Boethius is an early Church philosopher and martyr.
(Hebdom., the title of which is: "Whether all that is, is good"), "that there are some mental concepts self-evident only to the learned, as that incorporeal substances are not in space."
Now, this I understand.  Boethius says that some concepts are self-evident only to those who have studied the idea (the learned).
Therefore I say that this proposition, "God exists," of itself is self-evident,
So, then, to those who believe in God, the idea that God is real, is obvious.
for the predicate is the same as the subject, because God is His own existence as will be hereafter shown (3, 4).
??What the predicate and the subject have to do with it, I have no idea.
Now because we do not know the essence of God, the proposition is not self-evident to us; but needs to be demonstrated by things that are more known to us, though less known in their nature — namely, by effects.
Because God's nature can not be known by the human mind, it is only by studying His creation that we can come close to understanding the nature of God.  So, the existence of God is not obvious.
Reply to Objection 1. To know that God exists in a general and confused way is implanted in us by nature,
In general, men know that something exists which is greater than us.  But that is a vague idea of God.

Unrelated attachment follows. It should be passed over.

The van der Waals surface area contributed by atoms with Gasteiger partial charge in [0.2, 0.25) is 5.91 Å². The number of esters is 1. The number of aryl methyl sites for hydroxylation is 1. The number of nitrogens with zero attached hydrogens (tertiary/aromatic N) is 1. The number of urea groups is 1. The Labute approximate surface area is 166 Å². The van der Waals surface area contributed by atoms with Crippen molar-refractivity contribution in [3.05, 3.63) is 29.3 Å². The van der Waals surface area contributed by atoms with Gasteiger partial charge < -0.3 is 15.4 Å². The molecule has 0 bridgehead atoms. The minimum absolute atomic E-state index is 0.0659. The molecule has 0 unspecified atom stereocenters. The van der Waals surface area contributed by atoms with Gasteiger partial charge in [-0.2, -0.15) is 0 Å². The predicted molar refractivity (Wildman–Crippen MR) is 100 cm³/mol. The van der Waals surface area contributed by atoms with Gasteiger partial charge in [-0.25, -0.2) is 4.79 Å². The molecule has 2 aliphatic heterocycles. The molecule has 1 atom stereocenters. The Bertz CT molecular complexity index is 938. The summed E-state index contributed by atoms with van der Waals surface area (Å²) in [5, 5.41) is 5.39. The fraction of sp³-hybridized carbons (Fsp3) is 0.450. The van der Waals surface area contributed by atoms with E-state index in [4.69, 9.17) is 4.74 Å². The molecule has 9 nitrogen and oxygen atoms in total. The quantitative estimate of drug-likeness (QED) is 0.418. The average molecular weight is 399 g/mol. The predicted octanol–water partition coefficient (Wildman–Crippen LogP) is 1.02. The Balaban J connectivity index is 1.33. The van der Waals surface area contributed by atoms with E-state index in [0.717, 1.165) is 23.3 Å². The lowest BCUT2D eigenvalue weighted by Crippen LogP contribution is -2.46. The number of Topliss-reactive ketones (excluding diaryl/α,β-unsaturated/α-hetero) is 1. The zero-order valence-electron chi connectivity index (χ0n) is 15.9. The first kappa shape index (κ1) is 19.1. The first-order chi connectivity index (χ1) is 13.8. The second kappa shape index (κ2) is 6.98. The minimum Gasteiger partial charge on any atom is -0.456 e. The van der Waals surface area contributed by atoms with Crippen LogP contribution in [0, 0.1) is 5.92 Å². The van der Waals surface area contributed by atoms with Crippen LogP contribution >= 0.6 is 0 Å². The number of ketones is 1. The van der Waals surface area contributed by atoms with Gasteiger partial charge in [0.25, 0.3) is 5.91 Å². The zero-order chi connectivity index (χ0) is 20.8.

inasmuch as God is man's beatitude. For man naturally desires happiness, and what is naturally desired by man must be naturally known to him.    
But all men desire to be  happy.  And all men desire to know God because to know God is to be happy.
This, however, is not to know absolutely that God exists; just as to know that someone is approaching is not the same as to know that Peter is approaching, even though it is Peter who is approaching; for many there are who imagine that man's perfect good which is happiness, consists in riches, and others in pleasures, and others in something else.
But many people mistake creatures and comforts for the ultimate good which is God.
Reply to Objection 2. Perhaps not everyone who hears this word "God" understands it to signify something than which nothing greater can be thought, seeing that some have believed God to be a body.
Not everyone understands the significance of the word, "God".
Yet, granted that everyone understands that by this word "God" is signified something than which nothing greater can be thought, nevertheless, it does not therefore follow that he understands that what the word signifies exists actually, but only that it exists mentally.
Nor does everyone who understands the word, believe it signifies anything real.
Nor can it be argued that it actually exists, unless it be admitted that there actually exists something than which nothing greater can be thought; and this precisely is not admitted by those who hold that God does not exist.
And just because some believe that something exists, that is not proof of its existence.  That is why some do not believe that God exists.
Reply to Objection 3. The existence of truth in general is self-evident but the existence of a Primal Truth is not self-evident to us.
The fact that truth exists, is self evident.  But not all truths are self evident.